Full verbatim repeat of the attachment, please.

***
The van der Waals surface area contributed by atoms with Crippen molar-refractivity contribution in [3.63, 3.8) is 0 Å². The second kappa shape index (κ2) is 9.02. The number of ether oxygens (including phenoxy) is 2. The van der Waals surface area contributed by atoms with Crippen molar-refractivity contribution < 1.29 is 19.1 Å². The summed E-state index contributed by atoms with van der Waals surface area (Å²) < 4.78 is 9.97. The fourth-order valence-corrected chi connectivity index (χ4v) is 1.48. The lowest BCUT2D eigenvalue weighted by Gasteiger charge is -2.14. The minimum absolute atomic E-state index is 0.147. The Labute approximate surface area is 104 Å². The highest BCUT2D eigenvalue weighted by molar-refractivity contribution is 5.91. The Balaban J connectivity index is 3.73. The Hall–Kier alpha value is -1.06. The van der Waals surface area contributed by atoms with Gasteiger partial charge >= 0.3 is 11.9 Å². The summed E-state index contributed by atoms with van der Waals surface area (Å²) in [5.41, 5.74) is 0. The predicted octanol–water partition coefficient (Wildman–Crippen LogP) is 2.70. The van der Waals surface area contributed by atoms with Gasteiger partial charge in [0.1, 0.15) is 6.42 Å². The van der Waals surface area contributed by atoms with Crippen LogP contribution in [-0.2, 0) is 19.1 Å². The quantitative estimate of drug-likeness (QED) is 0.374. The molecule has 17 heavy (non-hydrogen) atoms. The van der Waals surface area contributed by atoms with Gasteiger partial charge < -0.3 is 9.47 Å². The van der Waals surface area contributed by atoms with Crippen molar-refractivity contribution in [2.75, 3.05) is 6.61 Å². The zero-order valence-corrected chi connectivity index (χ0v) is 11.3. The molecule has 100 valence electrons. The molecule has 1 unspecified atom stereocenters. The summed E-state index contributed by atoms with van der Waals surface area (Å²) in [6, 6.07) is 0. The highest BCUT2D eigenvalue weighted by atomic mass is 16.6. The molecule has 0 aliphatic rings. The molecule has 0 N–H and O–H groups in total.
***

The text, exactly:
The van der Waals surface area contributed by atoms with Crippen molar-refractivity contribution in [3.63, 3.8) is 0 Å². The second kappa shape index (κ2) is 9.02. The number of ether oxygens (including phenoxy) is 2. The van der Waals surface area contributed by atoms with Crippen molar-refractivity contribution < 1.29 is 19.1 Å². The summed E-state index contributed by atoms with van der Waals surface area (Å²) < 4.78 is 9.97. The fourth-order valence-corrected chi connectivity index (χ4v) is 1.48. The lowest BCUT2D eigenvalue weighted by Gasteiger charge is -2.14. The minimum absolute atomic E-state index is 0.147. The Labute approximate surface area is 104 Å². The highest BCUT2D eigenvalue weighted by molar-refractivity contribution is 5.91. The Balaban J connectivity index is 3.73. The Hall–Kier alpha value is -1.06. The van der Waals surface area contributed by atoms with Gasteiger partial charge >= 0.3 is 11.9 Å². The summed E-state index contributed by atoms with van der Waals surface area (Å²) in [5.41, 5.74) is 0. The predicted octanol–water partition coefficient (Wildman–Crippen LogP) is 2.70. The van der Waals surface area contributed by atoms with Gasteiger partial charge in [0.1, 0.15) is 6.42 Å². The van der Waals surface area contributed by atoms with Crippen LogP contribution in [-0.2, 0) is 19.1 Å². The quantitative estimate of drug-likeness (QED) is 0.374. The molecule has 17 heavy (non-hydrogen) atoms. The van der Waals surface area contributed by atoms with Gasteiger partial charge < -0.3 is 9.47 Å². The van der Waals surface area contributed by atoms with Crippen molar-refractivity contribution in [2.75, 3.05) is 6.61 Å². The zero-order valence-corrected chi connectivity index (χ0v) is 11.3. The molecule has 100 valence electrons. The molecule has 1 unspecified atom stereocenters. The summed E-state index contributed by atoms with van der Waals surface area (Å²) in [6, 6.07) is 0. The highest BCUT2D eigenvalue weighted by atomic mass is 16.6. The molecule has 0 aliphatic rings. The molecule has 0 N–H and O–H groups in total.